Changes to Family Violence Bill could extend police safety orders

Justice Minister Andrew Little has announced amendments to the Family and Whānau Violence Bill, including the extension of police safety orders.  

The changes are designed to strengthen the legislative foundations of the family violence system, the Government said in a press release. 

"This Government has reiterated addressing family violence is a priority in its work to improve the wellbeing of families and children, and our aim is to reduce the harm that family violence causes in New Zealand," said Mr Little.

"One of the main changes is allowing police safety orders to protect victims for up to ten days. This will provide victims with more time to put in place safety arrangements at a crucial point in time."

Currently, a police safety order (PSO) can only last for up to five days.

Other changes to the Bill include "modernising" the Domestic Violence Act to "improve its usability", alongside "further recognising the coercion and control elements of family violence". 

The Bill would also be amended to require assessors and providers to "take into account victim views" and specify that "dowry abuse it a form of family violence".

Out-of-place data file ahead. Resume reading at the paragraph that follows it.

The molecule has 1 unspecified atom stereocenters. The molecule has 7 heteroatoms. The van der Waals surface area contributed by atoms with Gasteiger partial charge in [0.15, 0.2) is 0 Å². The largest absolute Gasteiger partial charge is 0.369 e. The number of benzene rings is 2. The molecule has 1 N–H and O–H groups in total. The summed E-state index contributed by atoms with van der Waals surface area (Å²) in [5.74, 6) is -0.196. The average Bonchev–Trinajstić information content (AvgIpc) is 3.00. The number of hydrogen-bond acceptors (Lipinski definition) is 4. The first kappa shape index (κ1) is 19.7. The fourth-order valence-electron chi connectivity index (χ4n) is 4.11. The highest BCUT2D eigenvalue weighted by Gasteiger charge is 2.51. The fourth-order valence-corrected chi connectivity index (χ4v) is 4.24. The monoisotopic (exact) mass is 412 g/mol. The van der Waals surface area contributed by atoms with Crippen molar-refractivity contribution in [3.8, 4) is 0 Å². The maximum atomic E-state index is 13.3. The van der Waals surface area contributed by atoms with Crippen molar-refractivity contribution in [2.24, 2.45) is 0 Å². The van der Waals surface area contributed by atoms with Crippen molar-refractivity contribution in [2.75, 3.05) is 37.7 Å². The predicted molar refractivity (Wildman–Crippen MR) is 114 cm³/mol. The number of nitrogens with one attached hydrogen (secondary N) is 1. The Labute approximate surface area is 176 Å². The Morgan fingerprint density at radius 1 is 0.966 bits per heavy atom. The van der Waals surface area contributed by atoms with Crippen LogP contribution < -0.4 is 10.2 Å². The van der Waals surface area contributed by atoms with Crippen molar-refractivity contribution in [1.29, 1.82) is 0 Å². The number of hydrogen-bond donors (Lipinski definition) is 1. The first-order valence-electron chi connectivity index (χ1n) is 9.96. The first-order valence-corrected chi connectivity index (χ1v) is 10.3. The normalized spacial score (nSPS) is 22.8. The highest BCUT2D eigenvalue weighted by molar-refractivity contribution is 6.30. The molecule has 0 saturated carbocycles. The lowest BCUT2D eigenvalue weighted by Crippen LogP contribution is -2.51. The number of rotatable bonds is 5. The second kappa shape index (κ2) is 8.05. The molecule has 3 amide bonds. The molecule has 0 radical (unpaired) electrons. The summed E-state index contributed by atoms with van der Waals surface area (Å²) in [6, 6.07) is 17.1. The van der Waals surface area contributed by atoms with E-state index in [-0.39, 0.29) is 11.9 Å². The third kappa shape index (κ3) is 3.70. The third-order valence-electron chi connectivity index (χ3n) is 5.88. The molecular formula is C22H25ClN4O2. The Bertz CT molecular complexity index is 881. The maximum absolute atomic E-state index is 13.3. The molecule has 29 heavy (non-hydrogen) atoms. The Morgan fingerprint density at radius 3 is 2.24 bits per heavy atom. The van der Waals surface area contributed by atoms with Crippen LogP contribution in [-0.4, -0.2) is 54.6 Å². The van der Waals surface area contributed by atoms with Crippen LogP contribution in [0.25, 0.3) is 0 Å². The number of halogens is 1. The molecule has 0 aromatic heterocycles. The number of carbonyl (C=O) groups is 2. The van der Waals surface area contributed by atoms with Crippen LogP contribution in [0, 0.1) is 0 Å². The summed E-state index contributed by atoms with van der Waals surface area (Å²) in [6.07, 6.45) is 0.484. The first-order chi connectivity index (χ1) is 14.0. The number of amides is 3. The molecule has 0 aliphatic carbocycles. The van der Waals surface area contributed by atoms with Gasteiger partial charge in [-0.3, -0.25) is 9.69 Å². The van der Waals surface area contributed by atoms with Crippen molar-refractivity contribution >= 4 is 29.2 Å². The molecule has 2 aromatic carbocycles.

The Bill was introduced to Parliament in May 2016 following "extensive public consultation on family violence law reform," Mr Little said. It passed its second reading in Parliament on Tuesday with "unanimous support," he added. 

Mr Little said the Government inherited the legislation form the previous National-led Government. 

All parties in Parliament supported it at that time, he told Newshub, but there was "certainly a view amongst the parties now in Government that changes could be made to improve it."

Parliamentary Under-Secretary to the Minister of Justice (Domestic and Sexual Violence), Jan Logie of the Greens, said: "We identified in the select committee report that more can be done - that more must be done."

But not all of the Government's proposals to support domestic violence have been supported by the Opposition.

Victims of domestic violence will soon be entitled to 10 days of paid leave from the workplace - a Bill put forward by Ms Logie which passed with support from the Green's Government partners Labour and New Zealand First in June.  

National opposed the Bill, saying it could negatively impact women if employers choose not to take them on in case they take the leave. 

The new leave provision will be in place from April 2019.